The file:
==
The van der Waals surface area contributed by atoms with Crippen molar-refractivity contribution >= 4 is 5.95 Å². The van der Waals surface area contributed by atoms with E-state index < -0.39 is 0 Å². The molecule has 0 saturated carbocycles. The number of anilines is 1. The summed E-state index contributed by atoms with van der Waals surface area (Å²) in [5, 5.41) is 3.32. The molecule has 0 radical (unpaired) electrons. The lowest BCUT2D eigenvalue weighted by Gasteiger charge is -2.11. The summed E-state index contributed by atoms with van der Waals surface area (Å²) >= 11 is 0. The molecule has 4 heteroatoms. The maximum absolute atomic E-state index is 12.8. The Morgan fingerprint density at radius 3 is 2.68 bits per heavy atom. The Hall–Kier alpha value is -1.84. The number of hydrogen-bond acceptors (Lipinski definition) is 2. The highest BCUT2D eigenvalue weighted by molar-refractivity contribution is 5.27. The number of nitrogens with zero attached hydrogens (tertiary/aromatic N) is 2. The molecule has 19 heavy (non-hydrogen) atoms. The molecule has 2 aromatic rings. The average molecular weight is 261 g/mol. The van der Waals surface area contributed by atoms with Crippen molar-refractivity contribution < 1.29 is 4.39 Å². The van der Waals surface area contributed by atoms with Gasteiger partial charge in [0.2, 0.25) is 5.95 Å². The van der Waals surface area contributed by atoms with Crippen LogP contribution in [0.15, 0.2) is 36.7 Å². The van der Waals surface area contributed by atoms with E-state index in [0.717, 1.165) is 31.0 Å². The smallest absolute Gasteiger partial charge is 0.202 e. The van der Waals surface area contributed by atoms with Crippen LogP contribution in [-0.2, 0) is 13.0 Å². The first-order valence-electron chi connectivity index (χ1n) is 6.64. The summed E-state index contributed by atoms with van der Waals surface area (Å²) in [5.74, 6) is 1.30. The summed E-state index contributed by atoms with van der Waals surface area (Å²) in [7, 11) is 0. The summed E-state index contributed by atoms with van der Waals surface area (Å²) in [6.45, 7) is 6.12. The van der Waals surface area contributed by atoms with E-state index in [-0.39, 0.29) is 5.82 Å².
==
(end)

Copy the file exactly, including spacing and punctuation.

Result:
The van der Waals surface area contributed by atoms with Crippen molar-refractivity contribution >= 4 is 5.95 Å². The van der Waals surface area contributed by atoms with E-state index < -0.39 is 0 Å². The molecule has 0 saturated carbocycles. The number of anilines is 1. The summed E-state index contributed by atoms with van der Waals surface area (Å²) in [5, 5.41) is 3.32. The molecule has 0 radical (unpaired) electrons. The lowest BCUT2D eigenvalue weighted by Gasteiger charge is -2.11. The summed E-state index contributed by atoms with van der Waals surface area (Å²) >= 11 is 0. The molecule has 4 heteroatoms. The maximum absolute atomic E-state index is 12.8. The Morgan fingerprint density at radius 3 is 2.68 bits per heavy atom. The Hall–Kier alpha value is -1.84. The number of hydrogen-bond acceptors (Lipinski definition) is 2. The highest BCUT2D eigenvalue weighted by molar-refractivity contribution is 5.27. The number of nitrogens with zero attached hydrogens (tertiary/aromatic N) is 2. The molecule has 19 heavy (non-hydrogen) atoms. The molecule has 2 aromatic rings. The average molecular weight is 261 g/mol. The van der Waals surface area contributed by atoms with Crippen molar-refractivity contribution < 1.29 is 4.39 Å². The van der Waals surface area contributed by atoms with Gasteiger partial charge in [0.2, 0.25) is 5.95 Å². The van der Waals surface area contributed by atoms with Crippen LogP contribution in [0.15, 0.2) is 36.7 Å². The van der Waals surface area contributed by atoms with E-state index in [0.717, 1.165) is 31.0 Å². The smallest absolute Gasteiger partial charge is 0.202 e. The van der Waals surface area contributed by atoms with Crippen LogP contribution in [-0.2, 0) is 13.0 Å². The first-order valence-electron chi connectivity index (χ1n) is 6.64. The summed E-state index contributed by atoms with van der Waals surface area (Å²) in [5.74, 6) is 1.30. The summed E-state index contributed by atoms with van der Waals surface area (Å²) in [7, 11) is 0. The summed E-state index contributed by atoms with van der Waals surface area (Å²) in [6.45, 7) is 6.12. The van der Waals surface area contributed by atoms with E-state index in [-0.39, 0.29) is 5.82 Å².